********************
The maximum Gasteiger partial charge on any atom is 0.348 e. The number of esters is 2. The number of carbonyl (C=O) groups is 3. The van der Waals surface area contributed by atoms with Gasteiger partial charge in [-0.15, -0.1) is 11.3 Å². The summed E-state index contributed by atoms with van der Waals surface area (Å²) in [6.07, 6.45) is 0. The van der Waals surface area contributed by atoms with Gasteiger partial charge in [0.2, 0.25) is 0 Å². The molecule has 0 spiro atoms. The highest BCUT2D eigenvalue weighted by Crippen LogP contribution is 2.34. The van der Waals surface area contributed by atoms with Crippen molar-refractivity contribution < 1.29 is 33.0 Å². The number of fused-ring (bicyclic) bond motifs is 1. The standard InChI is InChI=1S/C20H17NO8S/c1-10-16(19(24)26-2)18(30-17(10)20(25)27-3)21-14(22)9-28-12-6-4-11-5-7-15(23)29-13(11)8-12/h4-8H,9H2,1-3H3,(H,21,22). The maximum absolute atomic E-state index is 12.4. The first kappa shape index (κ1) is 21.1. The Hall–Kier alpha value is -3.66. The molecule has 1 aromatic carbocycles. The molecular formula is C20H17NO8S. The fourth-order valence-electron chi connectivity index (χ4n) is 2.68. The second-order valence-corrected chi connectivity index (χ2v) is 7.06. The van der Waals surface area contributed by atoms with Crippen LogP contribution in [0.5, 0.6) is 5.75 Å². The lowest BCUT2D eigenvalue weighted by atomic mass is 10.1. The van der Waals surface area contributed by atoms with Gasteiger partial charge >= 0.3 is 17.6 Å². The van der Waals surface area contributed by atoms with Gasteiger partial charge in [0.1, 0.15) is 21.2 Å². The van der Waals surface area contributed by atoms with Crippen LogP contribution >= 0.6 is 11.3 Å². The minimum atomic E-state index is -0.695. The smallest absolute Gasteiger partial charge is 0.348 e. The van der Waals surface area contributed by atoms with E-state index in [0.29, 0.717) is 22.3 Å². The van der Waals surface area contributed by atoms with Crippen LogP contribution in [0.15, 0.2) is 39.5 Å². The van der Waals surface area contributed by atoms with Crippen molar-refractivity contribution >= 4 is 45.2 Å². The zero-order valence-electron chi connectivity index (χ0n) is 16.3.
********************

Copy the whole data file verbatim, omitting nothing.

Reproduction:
The maximum Gasteiger partial charge on any atom is 0.348 e. The number of esters is 2. The number of carbonyl (C=O) groups is 3. The van der Waals surface area contributed by atoms with Gasteiger partial charge in [-0.15, -0.1) is 11.3 Å². The summed E-state index contributed by atoms with van der Waals surface area (Å²) in [6.07, 6.45) is 0. The van der Waals surface area contributed by atoms with Gasteiger partial charge in [0.2, 0.25) is 0 Å². The molecule has 0 spiro atoms. The highest BCUT2D eigenvalue weighted by Crippen LogP contribution is 2.34. The van der Waals surface area contributed by atoms with Crippen molar-refractivity contribution < 1.29 is 33.0 Å². The number of fused-ring (bicyclic) bond motifs is 1. The standard InChI is InChI=1S/C20H17NO8S/c1-10-16(19(24)26-2)18(30-17(10)20(25)27-3)21-14(22)9-28-12-6-4-11-5-7-15(23)29-13(11)8-12/h4-8H,9H2,1-3H3,(H,21,22). The maximum absolute atomic E-state index is 12.4. The first kappa shape index (κ1) is 21.1. The Hall–Kier alpha value is -3.66. The molecule has 1 aromatic carbocycles. The molecular formula is C20H17NO8S. The fourth-order valence-electron chi connectivity index (χ4n) is 2.68. The second-order valence-corrected chi connectivity index (χ2v) is 7.06. The van der Waals surface area contributed by atoms with Crippen LogP contribution in [0.5, 0.6) is 5.75 Å². The lowest BCUT2D eigenvalue weighted by atomic mass is 10.1. The van der Waals surface area contributed by atoms with Gasteiger partial charge >= 0.3 is 17.6 Å². The van der Waals surface area contributed by atoms with Gasteiger partial charge in [0.1, 0.15) is 21.2 Å². The van der Waals surface area contributed by atoms with Crippen LogP contribution >= 0.6 is 11.3 Å². The minimum atomic E-state index is -0.695. The smallest absolute Gasteiger partial charge is 0.348 e. The van der Waals surface area contributed by atoms with E-state index in [0.29, 0.717) is 22.3 Å². The van der Waals surface area contributed by atoms with Crippen LogP contribution in [0.15, 0.2) is 39.5 Å². The van der Waals surface area contributed by atoms with Crippen molar-refractivity contribution >= 4 is 45.2 Å². The zero-order valence-electron chi connectivity index (χ0n) is 16.3.